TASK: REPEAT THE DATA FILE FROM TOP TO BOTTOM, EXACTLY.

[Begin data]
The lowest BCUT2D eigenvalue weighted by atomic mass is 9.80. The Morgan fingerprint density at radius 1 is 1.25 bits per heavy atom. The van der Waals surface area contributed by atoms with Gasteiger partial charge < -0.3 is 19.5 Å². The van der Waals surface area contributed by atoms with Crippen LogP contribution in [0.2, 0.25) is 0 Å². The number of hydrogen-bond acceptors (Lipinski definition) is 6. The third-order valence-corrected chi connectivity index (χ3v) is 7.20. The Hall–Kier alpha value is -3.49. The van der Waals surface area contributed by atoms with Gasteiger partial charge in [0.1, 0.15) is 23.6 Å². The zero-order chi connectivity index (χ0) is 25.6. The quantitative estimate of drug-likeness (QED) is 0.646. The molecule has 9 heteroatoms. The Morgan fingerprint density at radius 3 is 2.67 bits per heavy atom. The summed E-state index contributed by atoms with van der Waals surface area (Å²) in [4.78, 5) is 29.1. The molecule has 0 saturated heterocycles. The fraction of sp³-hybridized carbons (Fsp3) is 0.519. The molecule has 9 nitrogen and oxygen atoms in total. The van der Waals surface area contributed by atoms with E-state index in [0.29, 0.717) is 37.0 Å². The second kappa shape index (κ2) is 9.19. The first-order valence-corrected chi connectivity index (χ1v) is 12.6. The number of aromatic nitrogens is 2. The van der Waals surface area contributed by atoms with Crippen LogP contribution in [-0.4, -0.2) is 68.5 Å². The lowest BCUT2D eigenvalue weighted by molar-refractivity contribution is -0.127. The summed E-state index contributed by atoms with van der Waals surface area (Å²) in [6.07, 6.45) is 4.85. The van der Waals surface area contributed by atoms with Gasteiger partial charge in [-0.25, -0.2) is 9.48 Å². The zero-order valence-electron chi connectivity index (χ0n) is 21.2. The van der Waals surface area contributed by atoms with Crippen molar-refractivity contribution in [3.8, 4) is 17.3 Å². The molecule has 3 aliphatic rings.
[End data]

The lowest BCUT2D eigenvalue weighted by atomic mass is 9.80. The Morgan fingerprint density at radius 1 is 1.25 bits per heavy atom. The van der Waals surface area contributed by atoms with Gasteiger partial charge < -0.3 is 19.5 Å². The van der Waals surface area contributed by atoms with Crippen LogP contribution in [0.2, 0.25) is 0 Å². The number of hydrogen-bond acceptors (Lipinski definition) is 6. The third-order valence-corrected chi connectivity index (χ3v) is 7.20. The Hall–Kier alpha value is -3.49. The van der Waals surface area contributed by atoms with Gasteiger partial charge in [0.1, 0.15) is 23.6 Å². The zero-order chi connectivity index (χ0) is 25.6. The quantitative estimate of drug-likeness (QED) is 0.646. The molecule has 9 heteroatoms. The Morgan fingerprint density at radius 3 is 2.67 bits per heavy atom. The summed E-state index contributed by atoms with van der Waals surface area (Å²) in [4.78, 5) is 29.1. The molecule has 0 saturated heterocycles. The fraction of sp³-hybridized carbons (Fsp3) is 0.519. The molecule has 9 nitrogen and oxygen atoms in total. The van der Waals surface area contributed by atoms with E-state index in [0.29, 0.717) is 37.0 Å². The second kappa shape index (κ2) is 9.19. The first-order valence-corrected chi connectivity index (χ1v) is 12.6. The number of aromatic nitrogens is 2. The van der Waals surface area contributed by atoms with Crippen LogP contribution in [-0.4, -0.2) is 68.5 Å². The lowest BCUT2D eigenvalue weighted by molar-refractivity contribution is -0.127. The summed E-state index contributed by atoms with van der Waals surface area (Å²) in [6.07, 6.45) is 4.85. The van der Waals surface area contributed by atoms with Gasteiger partial charge in [-0.25, -0.2) is 9.48 Å². The zero-order valence-electron chi connectivity index (χ0n) is 21.2. The van der Waals surface area contributed by atoms with Crippen molar-refractivity contribution in [3.8, 4) is 17.3 Å². The molecule has 3 aliphatic rings.